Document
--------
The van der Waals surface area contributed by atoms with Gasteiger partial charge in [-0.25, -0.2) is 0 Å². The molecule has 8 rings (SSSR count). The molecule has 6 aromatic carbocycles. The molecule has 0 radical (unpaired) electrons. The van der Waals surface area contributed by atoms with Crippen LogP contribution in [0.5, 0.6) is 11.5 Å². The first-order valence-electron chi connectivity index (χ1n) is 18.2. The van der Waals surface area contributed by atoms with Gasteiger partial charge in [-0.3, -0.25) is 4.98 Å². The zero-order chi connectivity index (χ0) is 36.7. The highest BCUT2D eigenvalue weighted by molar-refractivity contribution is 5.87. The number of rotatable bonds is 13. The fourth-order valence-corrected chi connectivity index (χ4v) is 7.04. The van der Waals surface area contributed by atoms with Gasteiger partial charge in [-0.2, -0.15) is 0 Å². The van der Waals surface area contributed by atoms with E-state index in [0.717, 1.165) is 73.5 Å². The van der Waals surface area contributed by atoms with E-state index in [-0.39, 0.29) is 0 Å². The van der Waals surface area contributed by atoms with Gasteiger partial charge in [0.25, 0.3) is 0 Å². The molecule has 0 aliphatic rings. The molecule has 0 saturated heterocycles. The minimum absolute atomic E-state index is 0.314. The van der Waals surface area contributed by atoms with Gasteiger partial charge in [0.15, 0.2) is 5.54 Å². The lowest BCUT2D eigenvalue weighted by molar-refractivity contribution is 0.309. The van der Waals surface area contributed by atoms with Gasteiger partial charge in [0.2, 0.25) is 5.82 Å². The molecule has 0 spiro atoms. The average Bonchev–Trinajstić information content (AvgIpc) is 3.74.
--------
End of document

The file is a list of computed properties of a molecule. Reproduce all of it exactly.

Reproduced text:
The van der Waals surface area contributed by atoms with Gasteiger partial charge in [-0.25, -0.2) is 0 Å². The molecule has 8 rings (SSSR count). The molecule has 6 aromatic carbocycles. The molecule has 0 radical (unpaired) electrons. The van der Waals surface area contributed by atoms with Crippen LogP contribution in [0.5, 0.6) is 11.5 Å². The first-order valence-electron chi connectivity index (χ1n) is 18.2. The van der Waals surface area contributed by atoms with Gasteiger partial charge in [-0.3, -0.25) is 4.98 Å². The zero-order chi connectivity index (χ0) is 36.7. The highest BCUT2D eigenvalue weighted by molar-refractivity contribution is 5.87. The number of rotatable bonds is 13. The fourth-order valence-corrected chi connectivity index (χ4v) is 7.04. The van der Waals surface area contributed by atoms with Gasteiger partial charge in [-0.2, -0.15) is 0 Å². The van der Waals surface area contributed by atoms with E-state index in [0.717, 1.165) is 73.5 Å². The van der Waals surface area contributed by atoms with E-state index in [-0.39, 0.29) is 0 Å². The van der Waals surface area contributed by atoms with Gasteiger partial charge in [0.25, 0.3) is 0 Å². The molecule has 0 aliphatic rings. The molecule has 0 saturated heterocycles. The minimum absolute atomic E-state index is 0.314. The van der Waals surface area contributed by atoms with Gasteiger partial charge in [0.15, 0.2) is 5.54 Å². The lowest BCUT2D eigenvalue weighted by molar-refractivity contribution is 0.309. The van der Waals surface area contributed by atoms with Gasteiger partial charge in [0.2, 0.25) is 5.82 Å². The molecule has 0 spiro atoms. The average Bonchev–Trinajstić information content (AvgIpc) is 3.74.